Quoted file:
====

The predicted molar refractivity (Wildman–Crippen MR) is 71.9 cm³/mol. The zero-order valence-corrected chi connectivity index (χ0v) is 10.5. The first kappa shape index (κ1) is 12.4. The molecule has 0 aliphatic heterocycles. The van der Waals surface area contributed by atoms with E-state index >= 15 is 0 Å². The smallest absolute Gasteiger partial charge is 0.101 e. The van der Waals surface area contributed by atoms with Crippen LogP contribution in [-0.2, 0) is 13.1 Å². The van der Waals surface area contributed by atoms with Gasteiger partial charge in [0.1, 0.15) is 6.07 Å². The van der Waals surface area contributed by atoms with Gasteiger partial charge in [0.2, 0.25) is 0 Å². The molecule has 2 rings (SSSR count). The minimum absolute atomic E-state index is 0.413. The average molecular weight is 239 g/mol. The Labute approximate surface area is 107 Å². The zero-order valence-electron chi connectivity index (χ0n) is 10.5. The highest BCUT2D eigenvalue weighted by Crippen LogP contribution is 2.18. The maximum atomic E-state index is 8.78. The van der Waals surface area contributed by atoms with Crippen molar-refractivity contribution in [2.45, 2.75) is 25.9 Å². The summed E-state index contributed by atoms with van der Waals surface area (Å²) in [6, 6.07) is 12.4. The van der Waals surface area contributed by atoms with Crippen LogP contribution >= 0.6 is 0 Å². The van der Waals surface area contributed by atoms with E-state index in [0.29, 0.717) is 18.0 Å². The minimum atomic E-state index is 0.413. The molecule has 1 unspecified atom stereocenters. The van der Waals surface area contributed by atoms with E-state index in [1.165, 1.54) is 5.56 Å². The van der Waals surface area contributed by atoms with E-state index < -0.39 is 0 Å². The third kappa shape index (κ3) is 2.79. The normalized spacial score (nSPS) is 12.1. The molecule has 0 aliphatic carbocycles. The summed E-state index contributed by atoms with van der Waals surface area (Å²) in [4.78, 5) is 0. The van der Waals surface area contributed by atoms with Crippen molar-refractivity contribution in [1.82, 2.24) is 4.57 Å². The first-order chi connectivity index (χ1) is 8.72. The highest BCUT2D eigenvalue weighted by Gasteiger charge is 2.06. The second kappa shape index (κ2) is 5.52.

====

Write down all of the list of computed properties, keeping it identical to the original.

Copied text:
The predicted molar refractivity (Wildman–Crippen MR) is 71.9 cm³/mol. The zero-order valence-corrected chi connectivity index (χ0v) is 10.5. The first kappa shape index (κ1) is 12.4. The molecule has 0 aliphatic heterocycles. The van der Waals surface area contributed by atoms with E-state index >= 15 is 0 Å². The smallest absolute Gasteiger partial charge is 0.101 e. The van der Waals surface area contributed by atoms with Crippen LogP contribution in [-0.2, 0) is 13.1 Å². The van der Waals surface area contributed by atoms with Gasteiger partial charge in [0.1, 0.15) is 6.07 Å². The van der Waals surface area contributed by atoms with Gasteiger partial charge in [0.2, 0.25) is 0 Å². The molecule has 2 rings (SSSR count). The minimum absolute atomic E-state index is 0.413. The average molecular weight is 239 g/mol. The Labute approximate surface area is 107 Å². The zero-order valence-electron chi connectivity index (χ0n) is 10.5. The highest BCUT2D eigenvalue weighted by Crippen LogP contribution is 2.18. The maximum atomic E-state index is 8.78. The van der Waals surface area contributed by atoms with Crippen molar-refractivity contribution in [2.45, 2.75) is 25.9 Å². The summed E-state index contributed by atoms with van der Waals surface area (Å²) in [6, 6.07) is 12.4. The van der Waals surface area contributed by atoms with Crippen LogP contribution >= 0.6 is 0 Å². The van der Waals surface area contributed by atoms with E-state index in [0.29, 0.717) is 18.0 Å². The minimum atomic E-state index is 0.413. The molecule has 1 unspecified atom stereocenters. The van der Waals surface area contributed by atoms with E-state index in [1.165, 1.54) is 5.56 Å². The van der Waals surface area contributed by atoms with E-state index < -0.39 is 0 Å². The third kappa shape index (κ3) is 2.79. The normalized spacial score (nSPS) is 12.1. The molecule has 0 aliphatic carbocycles. The summed E-state index contributed by atoms with van der Waals surface area (Å²) in [4.78, 5) is 0. The van der Waals surface area contributed by atoms with Crippen molar-refractivity contribution in [1.82, 2.24) is 4.57 Å². The first-order chi connectivity index (χ1) is 8.72. The highest BCUT2D eigenvalue weighted by Gasteiger charge is 2.06. The second kappa shape index (κ2) is 5.52.